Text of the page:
Having a cash crunch? It happens to most of us occasionally. A couple things I’ve realized are 1) Worry doesn’t change a thing, and 2) It’s unlikely I’ll win the lottery. I’ve also learned that there are a few things I can do to ease the problem.
Hanging laundry. Yes, it’s time-consuming if you work full-time, and some places don’t have a place for a clothesline (or don’t allow one). If you can’t have a clothesline, do you have shower rods? In bad weather I hang shirts and dresses on clothes hangers and hook them over the shower rods. I also use my clothespins to hang socks and underwear on wire clothes hangers. Clothes racks are also available at many stores and take up little room. This helps eliminate using the dryer so much. If you like, when the hung clothes are almost dry you can throw them in the dryer to finish drying, de-wrinkle and soften.
Another laundry tip: Cut your dryer sheets in half. Half a sheet is adequate to soften a dryer load, and it doubles the amount of dryer sheets in a box.
Use lower wattage light bulbs. Unless you do close, detailed work, you don’t need 100 watt bulbs. Paying more for fluorescent or energy-saving bulbs will help in the long run, but not for faster savings.
Shop around for the best deals on phones, cable or satellite TV, Internet, and car and house insurance. Sometimes you can save a lot by changing the plan, or changing companies.
Take lunch to work instead of eating out. Sometimes employees will order food delivered to the workplace. Remember your goals and just say, “No, thanks”.
Combine errands to save gas. For instance, I pass the bank, phone company, courthouse, water department, and the Dollar Store on my way to work. I can leave a few minutes early to stop and tend to business as needed.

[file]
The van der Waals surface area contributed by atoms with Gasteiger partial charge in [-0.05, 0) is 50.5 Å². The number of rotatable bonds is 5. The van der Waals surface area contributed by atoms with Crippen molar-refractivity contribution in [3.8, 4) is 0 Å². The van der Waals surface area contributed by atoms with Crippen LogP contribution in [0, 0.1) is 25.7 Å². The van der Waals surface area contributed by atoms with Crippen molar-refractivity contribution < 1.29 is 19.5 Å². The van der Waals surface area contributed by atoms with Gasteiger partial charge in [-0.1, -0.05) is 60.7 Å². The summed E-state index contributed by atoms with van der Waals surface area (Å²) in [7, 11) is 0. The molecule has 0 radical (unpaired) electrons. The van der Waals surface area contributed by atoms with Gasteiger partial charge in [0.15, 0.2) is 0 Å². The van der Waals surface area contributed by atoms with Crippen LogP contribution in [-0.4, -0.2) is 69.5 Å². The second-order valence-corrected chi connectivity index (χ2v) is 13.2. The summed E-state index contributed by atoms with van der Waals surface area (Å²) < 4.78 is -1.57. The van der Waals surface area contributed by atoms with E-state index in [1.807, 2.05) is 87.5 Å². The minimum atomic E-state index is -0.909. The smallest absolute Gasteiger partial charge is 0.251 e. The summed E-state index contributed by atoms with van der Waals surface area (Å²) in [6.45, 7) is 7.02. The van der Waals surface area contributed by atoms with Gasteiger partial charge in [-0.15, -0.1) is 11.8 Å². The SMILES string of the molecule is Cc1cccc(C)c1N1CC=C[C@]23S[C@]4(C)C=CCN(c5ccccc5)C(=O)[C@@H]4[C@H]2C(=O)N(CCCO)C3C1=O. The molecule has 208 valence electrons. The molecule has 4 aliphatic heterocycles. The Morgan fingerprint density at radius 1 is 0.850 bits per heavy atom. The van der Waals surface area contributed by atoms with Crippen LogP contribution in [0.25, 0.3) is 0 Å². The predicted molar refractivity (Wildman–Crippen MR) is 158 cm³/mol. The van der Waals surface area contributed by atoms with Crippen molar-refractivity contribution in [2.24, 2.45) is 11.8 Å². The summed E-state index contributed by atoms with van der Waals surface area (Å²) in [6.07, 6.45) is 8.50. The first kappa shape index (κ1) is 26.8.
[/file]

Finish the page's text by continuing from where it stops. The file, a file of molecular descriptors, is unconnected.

This is touchy with some folks, but if you smoke, quit. Cigarettes are terribly expensive and cause a lot of health problems. Ask yourself which you’d rather have: bills paid off or emphysema.
Eliminate junk food. Chips, soda, and cookies are not healthy and are expensive. Also, reduce convenience foods. These are the prepared or semi-prepared foods that are boxed, frozen, or canned. Practice cooking more items from scratch. Crock pots are great for working moms. The Internet is loaded with recipes.
When you go shopping, always make a list of what you need. Then stick to it. Impulse buying is a no-no. Make a meal plan ahead of time so you know what you will need. Make a list for the non-food items as well.
Visit thrift stores like Goodwill or The Salvation Army. Yard sales, garage sales, and flea markets have some really good bargains. Just remember, don’t buy something you don’t need just because it’s a bargain.
Visit frugal sites on the Internet for good tips on saving time and money. Just Google the words “frugal living”.
Following these tips won’t make you rich, but you will notice a change in your finances. Look for other ways to save. There are a lot of things we could really do without or can cut back on. Some people cancel cable TV for a few months to catch up on bills. Others have garage sales to earn a little extra. Personally, I like to make a game of it. How little can I get the electric and water bills? How long can I make a tank of gas last?
If the cash crunch isn’t disastrous, cutting back on a few things for a short time will help. If you’re on the brink of ruin, more drastic measures may be necessary.
A good source of money-saving tips is The Tightwad Gazette, available in most public libraries.